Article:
You might have heard in the news recently that the world’s most expensive coin is due to be sold at auction next month.

The 1794 Flowing Hair Dollar is believed to be the first silver dollar to be struck by the US Mint. It was last for sale in 2013 and was auctioned for just over $10 Million Dollars, making it the most expensive coin in the world.

Flowing hair dollar - Five things you need to know about the world’s most expensive coin…
The Flowing Hair Dollar Obverse. Image credit: the National Numismatic Collection, National Museum of American History

The First US Dollar

In 1792, the US Congress issued an act stating that the Dollar was to be the cornerstone of US coinage. It was to be based on the Spanish Silver Dollar which was already widely used throughout the Americas. The act also stated that coins should include a symbol of Lady Liberty as well as an eagle – two icons that remain today on many US coins.

Where the nickname came from

The coin was designed by Robert Scot, who was Chief Engraver at the US Mint. His take on the bust of Liberty is what gave rise to the nickname of the coin with its detailed hair ‘flowing’ from the head of Lady Liberty. There are also fifteen stars on the coin, to represent each of the 15 states that had ratified the Constitution.

Was it just a PR stunt?

It’s thought that because the US was still struggling from the impact of the War of Independence it didn’t have access to much silver and other precious metals. Historians have argued that the introduction of a silver dollar was a way to showcase the power and capability of the US.

Flowing hair dollar reverse - Five things you need to know about the world’s most expensive coin…
The Flowing Hair Dollar Reverse. Image credit: the National Numismatic Collection, National Museum of American History

Very few of the 1794 Dollars were issued but they weren’t released into general circulation. They were mostly given to international VIPs or important congressmen, further adding fuel to the rumours that the Dollar was originally issued as part of a PR stunt.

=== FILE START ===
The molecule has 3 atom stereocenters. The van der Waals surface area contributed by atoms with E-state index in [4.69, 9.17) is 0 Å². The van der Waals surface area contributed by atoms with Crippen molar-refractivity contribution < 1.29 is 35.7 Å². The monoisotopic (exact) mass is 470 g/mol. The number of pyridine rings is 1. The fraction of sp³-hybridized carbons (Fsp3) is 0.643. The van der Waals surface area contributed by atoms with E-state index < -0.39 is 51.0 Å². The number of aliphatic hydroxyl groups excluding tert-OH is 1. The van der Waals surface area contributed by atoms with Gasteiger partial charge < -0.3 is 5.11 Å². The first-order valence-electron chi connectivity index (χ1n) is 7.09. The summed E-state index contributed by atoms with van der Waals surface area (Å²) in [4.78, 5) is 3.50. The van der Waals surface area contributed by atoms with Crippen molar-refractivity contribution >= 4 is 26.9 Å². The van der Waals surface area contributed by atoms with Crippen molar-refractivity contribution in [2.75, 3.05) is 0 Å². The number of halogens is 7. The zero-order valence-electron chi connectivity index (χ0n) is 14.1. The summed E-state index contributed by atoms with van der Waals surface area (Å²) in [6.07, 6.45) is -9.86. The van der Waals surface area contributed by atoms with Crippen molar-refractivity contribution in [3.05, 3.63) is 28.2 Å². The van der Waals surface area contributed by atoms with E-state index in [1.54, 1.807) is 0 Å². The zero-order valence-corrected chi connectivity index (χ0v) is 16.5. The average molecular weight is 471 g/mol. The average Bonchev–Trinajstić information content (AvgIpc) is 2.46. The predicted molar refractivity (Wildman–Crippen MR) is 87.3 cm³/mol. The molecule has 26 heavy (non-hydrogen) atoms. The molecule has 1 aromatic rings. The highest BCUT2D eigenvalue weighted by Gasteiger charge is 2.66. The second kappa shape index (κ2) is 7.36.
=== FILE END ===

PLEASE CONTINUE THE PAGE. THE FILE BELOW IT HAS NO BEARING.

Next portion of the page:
Struck on just one day in October

Only 1,758 of these coins were struck, and according to the National Museum of American History, they were all minted on the same day. It’s thought that of this tiny number, less than 150 still survive today. Many would have been hidden forever, or melted down for their precious metal content, adding to the coin’s collectability.

It’s given rise to one of the most competitive collecting markets worldwide…

Eight of the top ten most expensive coins are US coins and the market is one of the most competitive around the world. Whether it’s the Coin of the Cowboys, the Mercury Dime, or even the first Half Dollar to feature a non-president, US coins have some of the most collectable stories attached to them. It’s hardly surprising that many collectors are looking to source American coins for their collection these days.

The Flowing Hair Dollar is due to be sold on October 8th 2020. How much do you think it will sell for this time? Let us know in the comments below!


iconic coins of america collection box with cert 300x208 - Five things you need to know about the world’s most expensive coin…

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A 5 cent American coin with a fascinating story dating back one hundred years is due to go down in the history books as one of the highest amounts ever paid for a US coin when it goes up for auction in Chicago on April 25th.

liberty nickel head - Rare US Coin, once thought a fake, could fetch $5m at auction

Experts believe bidding for the 1913 Liberty Head Nickel could top $5m due to the fact it’s one of only five known to exist and the remarkable story behind it.

Ill-gotten gains

It’s thought the Liberty Head is one of five bogus coins struck in secret at the end of 1912 by Philadelphia Mint employee Samuel Brown who altered the year on the die to say 1913, the year the Buffalo Nickel was introduced.

Pulled from the wreckage

Brown was rewarded handsomely for his efforts. He sold one of his ‘illegal’ Liberty Heads to a collector from North Carolina, George Walton, in the mid 1940s and made a reported $3,750. But events took another unexpected twist when Walton – and his coin – were involved in a car crash in 1962. Walton himself didn’t survive but his nickel did.

Declared a fake

But the story doesn’t end there. Recovered from the wreckage and passed to Walton’s sister Melva Givens, the coin was declared a fake because the date had been tampered with. Rather than throwing it away, Mrs Givens stuck it in an envelope in a bedroom closet where it remained undiscovered until her death thirty years later.

The missing fifth Liberty Nickel

It wasn’t until 2003 that experts at the World Numismatic Fair in Baltimore finally confirmed the ‘Walton’ Nickel was genuine and it was reunited with the other four coins. It is currently on loan to the Colorado Springs Museum.

A 1933 Double Eagle currently holds the US record when it was sold at auction for a cool $8m.

View The Westminster Collection’s full range of American coins.